¶23 We cannot accede to the Commission's § 2373 analysis - that under our system of self-assessment for income tax liability, taxpayers who voluntarily overpay on the assumption that no exemption applies do so at their own peril. In our view, § 2373 does not bar refund to taxpayers who voluntarily overpaid under presumptively valid statutes and then timely made refund claims after a judicial pronouncement of the statute's infirmity. To hold otherwise would violate the anti-discrimination component of our state constitution's due process clause.78 The construction pressed upon us would make a pre-Davis voluntary overpayment perpetually irremediable. Where there are two possible interpretations of a statute, only one of which would render the enactment unconstitutional, the court should follow that which upholds the validity of legislative law.79 The fundamental law's command would indeed be violated if we were to construe § 2373's silence as erecting an insuperable bar to refundability of voluntary overpayments. We hence adopt today that construction which ensures the refund regime's constitutionality.
The Due Process Teachings of Harper
¶24 In Harper the Court observes that the constitutional sufficiency of any refund [872 P.2d 922] remedy initially turns on whether state law provides an adequate form of "`predeprivation process,' for example, by authorizing taxpayers to bring suit to enjoin imposition of a tax prior to its payment, or by allowing taxpayers to withhold payment and then interpose their objections as defenses in a tax enforcement proceeding."80
¶25 What the High Court doubtless meant by its quoted language is that the taxpayer must be afforded an adequate opportunity to secure relief from the burden imposed by a constitutionally infirm tax statute. Were we to accept the Commission's argument, consideration would be foreclosed to all refund claims based on overpayment caused by a yet undeclared constitutional infirmity in the state tax structure. The urged-for construction clearly would make our law vulnerable to a due process attack. Taxpayers would be subjected to an incontestable loss of property contrary to the Court-declared state obligation. "[T]he Due Process Clause of the Fourteenth Amendment obligates the State to provide meaningful backward-looking relief to rectify any unconstitutional deprivation. . . . In providing such relief, a State may either award full refunds to those burdened by an unlawful tax or issue some other order that `create[s] in hindsight a nondiscriminatory scheme.'"
¶26 Because Harper mandates that Davis be applied retroactively, Taxpayers are entitled to the refund they seek. The Income Tax Division stipulated below to the correctness and timeliness of the refund claims here in contest and retained this position until its post-Harper change of mind. For the reasons stated in the opinion, the Commission must be held bound by its earlier position. We hence remand this cause to the agency whence it came with directions to allow Taxpayers' timely refund claims together with such interest,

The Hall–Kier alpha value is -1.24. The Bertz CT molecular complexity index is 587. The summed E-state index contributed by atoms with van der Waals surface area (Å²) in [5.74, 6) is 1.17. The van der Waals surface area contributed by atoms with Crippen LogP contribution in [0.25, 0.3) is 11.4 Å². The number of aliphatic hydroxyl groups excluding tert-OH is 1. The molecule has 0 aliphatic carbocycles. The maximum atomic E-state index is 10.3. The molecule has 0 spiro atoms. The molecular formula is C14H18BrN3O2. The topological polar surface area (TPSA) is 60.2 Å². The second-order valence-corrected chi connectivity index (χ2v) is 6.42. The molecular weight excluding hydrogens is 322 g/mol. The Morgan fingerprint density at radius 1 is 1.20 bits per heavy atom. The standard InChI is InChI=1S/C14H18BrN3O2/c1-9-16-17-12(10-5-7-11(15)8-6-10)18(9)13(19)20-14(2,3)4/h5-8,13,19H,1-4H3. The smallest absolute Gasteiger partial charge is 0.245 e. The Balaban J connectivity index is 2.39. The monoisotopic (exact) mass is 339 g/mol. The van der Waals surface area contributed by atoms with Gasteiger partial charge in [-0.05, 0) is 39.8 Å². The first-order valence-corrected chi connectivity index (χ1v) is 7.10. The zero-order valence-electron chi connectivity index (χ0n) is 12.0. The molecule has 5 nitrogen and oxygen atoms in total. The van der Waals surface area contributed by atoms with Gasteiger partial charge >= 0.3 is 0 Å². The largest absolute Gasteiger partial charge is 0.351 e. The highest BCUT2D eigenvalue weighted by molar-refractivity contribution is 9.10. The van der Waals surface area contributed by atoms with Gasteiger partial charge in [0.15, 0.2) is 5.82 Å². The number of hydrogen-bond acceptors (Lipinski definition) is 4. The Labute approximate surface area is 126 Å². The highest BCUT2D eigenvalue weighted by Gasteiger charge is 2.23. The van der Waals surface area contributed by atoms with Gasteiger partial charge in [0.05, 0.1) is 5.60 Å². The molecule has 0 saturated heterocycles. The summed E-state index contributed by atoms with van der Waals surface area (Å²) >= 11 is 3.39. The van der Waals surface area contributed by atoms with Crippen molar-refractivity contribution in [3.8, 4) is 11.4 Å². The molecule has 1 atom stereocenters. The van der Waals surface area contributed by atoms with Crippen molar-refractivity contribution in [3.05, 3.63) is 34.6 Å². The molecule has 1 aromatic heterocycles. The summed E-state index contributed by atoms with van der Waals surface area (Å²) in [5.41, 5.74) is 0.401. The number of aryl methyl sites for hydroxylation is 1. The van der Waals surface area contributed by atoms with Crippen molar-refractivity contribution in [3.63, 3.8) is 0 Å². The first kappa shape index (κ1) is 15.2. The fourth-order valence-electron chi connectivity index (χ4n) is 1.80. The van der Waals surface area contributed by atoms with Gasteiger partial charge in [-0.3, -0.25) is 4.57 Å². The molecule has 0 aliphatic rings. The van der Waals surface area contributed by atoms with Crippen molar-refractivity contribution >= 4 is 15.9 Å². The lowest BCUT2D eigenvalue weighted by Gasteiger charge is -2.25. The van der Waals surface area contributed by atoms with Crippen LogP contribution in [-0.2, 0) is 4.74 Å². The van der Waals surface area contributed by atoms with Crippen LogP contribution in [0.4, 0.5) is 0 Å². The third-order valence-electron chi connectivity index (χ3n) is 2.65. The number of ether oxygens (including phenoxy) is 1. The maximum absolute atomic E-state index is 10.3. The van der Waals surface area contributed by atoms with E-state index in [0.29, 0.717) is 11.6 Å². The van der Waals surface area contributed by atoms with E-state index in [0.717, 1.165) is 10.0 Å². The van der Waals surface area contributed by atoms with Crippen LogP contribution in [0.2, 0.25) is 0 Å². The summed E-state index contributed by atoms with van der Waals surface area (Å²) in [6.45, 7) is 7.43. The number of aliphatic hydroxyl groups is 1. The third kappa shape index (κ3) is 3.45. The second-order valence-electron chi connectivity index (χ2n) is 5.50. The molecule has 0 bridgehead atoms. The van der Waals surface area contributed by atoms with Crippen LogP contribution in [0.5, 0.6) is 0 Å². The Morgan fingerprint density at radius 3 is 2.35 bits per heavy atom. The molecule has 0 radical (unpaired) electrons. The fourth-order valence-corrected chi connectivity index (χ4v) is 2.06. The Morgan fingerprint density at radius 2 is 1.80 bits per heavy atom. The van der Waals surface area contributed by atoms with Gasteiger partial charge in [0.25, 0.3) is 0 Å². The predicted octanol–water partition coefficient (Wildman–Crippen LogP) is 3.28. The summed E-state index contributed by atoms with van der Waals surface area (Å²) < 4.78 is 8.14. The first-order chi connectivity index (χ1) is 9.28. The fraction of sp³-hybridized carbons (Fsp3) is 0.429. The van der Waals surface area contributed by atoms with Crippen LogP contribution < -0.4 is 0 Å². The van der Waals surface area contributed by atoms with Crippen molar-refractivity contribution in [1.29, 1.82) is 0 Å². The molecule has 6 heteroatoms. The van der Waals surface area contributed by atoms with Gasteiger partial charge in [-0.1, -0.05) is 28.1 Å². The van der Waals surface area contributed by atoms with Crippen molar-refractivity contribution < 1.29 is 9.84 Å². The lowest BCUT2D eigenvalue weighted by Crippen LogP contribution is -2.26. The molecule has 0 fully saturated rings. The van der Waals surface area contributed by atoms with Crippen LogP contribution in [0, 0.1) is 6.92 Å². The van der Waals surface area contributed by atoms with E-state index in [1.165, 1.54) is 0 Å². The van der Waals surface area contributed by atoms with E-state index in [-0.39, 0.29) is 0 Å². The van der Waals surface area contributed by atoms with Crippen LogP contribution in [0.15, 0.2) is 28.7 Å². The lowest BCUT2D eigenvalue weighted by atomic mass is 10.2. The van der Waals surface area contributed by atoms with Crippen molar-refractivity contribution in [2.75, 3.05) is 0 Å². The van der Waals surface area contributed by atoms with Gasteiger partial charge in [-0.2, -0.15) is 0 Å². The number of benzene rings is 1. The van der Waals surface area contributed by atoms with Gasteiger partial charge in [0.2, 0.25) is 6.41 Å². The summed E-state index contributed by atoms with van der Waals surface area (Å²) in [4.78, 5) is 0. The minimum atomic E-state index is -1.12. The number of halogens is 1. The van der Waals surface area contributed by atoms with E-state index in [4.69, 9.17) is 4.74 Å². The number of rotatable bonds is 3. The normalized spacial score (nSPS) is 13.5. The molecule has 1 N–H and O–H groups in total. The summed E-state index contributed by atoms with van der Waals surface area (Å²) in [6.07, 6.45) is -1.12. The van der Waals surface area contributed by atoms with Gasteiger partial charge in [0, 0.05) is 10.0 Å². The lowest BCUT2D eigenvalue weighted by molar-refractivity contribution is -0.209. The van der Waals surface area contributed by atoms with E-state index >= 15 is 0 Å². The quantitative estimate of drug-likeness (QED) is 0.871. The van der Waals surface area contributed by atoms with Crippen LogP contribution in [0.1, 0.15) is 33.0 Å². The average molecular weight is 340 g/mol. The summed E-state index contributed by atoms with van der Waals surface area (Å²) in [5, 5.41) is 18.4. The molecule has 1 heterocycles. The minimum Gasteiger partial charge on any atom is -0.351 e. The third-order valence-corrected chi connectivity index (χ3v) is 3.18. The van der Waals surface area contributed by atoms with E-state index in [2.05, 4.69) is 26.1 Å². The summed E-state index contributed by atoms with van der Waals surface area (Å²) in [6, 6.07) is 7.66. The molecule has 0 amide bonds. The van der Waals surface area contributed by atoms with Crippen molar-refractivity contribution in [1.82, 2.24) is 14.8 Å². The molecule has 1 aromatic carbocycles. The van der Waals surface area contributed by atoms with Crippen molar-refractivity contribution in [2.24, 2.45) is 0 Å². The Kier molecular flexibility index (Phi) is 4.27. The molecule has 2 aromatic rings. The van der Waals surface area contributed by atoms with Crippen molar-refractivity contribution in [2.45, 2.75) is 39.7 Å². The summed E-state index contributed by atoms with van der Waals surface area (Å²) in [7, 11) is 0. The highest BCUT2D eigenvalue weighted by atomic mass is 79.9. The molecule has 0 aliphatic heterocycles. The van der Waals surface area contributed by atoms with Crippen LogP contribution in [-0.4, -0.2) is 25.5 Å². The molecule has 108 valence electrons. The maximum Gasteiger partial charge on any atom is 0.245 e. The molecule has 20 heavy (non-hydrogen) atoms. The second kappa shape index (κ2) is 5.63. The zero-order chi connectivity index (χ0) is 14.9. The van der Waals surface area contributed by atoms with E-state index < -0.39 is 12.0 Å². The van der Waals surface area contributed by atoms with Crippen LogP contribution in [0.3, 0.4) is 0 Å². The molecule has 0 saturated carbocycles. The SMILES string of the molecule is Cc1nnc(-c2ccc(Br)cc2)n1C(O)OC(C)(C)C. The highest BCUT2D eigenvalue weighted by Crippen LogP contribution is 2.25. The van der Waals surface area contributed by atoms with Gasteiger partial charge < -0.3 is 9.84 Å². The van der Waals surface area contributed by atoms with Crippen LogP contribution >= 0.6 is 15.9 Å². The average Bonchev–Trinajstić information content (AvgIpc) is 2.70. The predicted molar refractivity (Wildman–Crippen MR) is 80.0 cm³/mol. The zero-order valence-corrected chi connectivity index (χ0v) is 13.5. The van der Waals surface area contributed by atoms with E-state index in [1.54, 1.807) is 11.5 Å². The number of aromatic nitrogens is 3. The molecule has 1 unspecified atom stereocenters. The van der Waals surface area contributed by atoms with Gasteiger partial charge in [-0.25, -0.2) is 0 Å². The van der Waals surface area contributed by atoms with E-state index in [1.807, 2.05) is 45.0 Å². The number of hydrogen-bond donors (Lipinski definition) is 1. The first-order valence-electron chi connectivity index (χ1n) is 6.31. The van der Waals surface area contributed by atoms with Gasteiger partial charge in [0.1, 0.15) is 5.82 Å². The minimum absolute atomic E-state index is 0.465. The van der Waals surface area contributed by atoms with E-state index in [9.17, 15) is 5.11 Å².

¶27 THE TAX COMMISSION'S ORDER IS VACATED AND THE CAUSE REMANDED WITH DIRECTIONS.
¶28 LAVENDER, V.C.J., and SIMMS, HARGRAVE, ALMA WILSON, SUMMERS and WATT, JJ., concur;
¶29 HODGES, C.J., concurs in result.
¶30 KAUGER, J., concurs specially.
1 489 U.S. 803, 109 S. Ct. 1500, 103 L. Ed. 2d 891 (1989). For a discussion of the Davis rule, see Part II, infra.
2 509 U.S. §§§, 113 S. Ct. 2510, 125 L. Ed. 2d 74 (1993) (Thomas, J., delivered the opinion of the Court, in which Blackmun, Stevens, Scalia and Souter, JJ., joined, and in Parts I and III of which White and Kennedy, JJ., joined. Scalia, J., filed a concurring opinion. Kennedy, J., filed an opinion concurring in part, and concurring in the judgment, in which White, J., joined. O'Connor, J., filed a dissenting opinion, in which Rehnquist, C.J., joined.).
3 501 U.S. §§§, 111 S. Ct. 2439, 115 L. Ed. 2d 481 (1991).
4 The terms of 74 O.S. 1981 § 923 of the "Public Employees Retirement System Act" provided in part:
". . . Any annuity, benefits, fund, property, or rights created by or accruing to any person under the provisions of this act are hereby made and declared exempt from any tax of the State of Oklahoma or any political subdivision or taxing body thereof, . . ." (Emphasis added.)
The legislature eliminated the quoted provisions of § 923 in 1989 (Okl.Sess.L. 1989, Ch. 249, § 44, eff. Jan. 1, 1989).
In contrast, 68 O.S.Supp. 1982 § 2358 (C)(9) of the Oklahoma Income Tax Act provided:
"For all tax years beginning after December 31, 1981, taxable income and adjusted gross income shall be adjusted to arrive at Oklahoma taxable income and Oklahoma adjusted gross income as required by this section.
* * * * * *
C. The Oklahoma adjusted gross income of any individual taxpayers shall be further adjusted as follows to arrive at Oklahoma taxable income.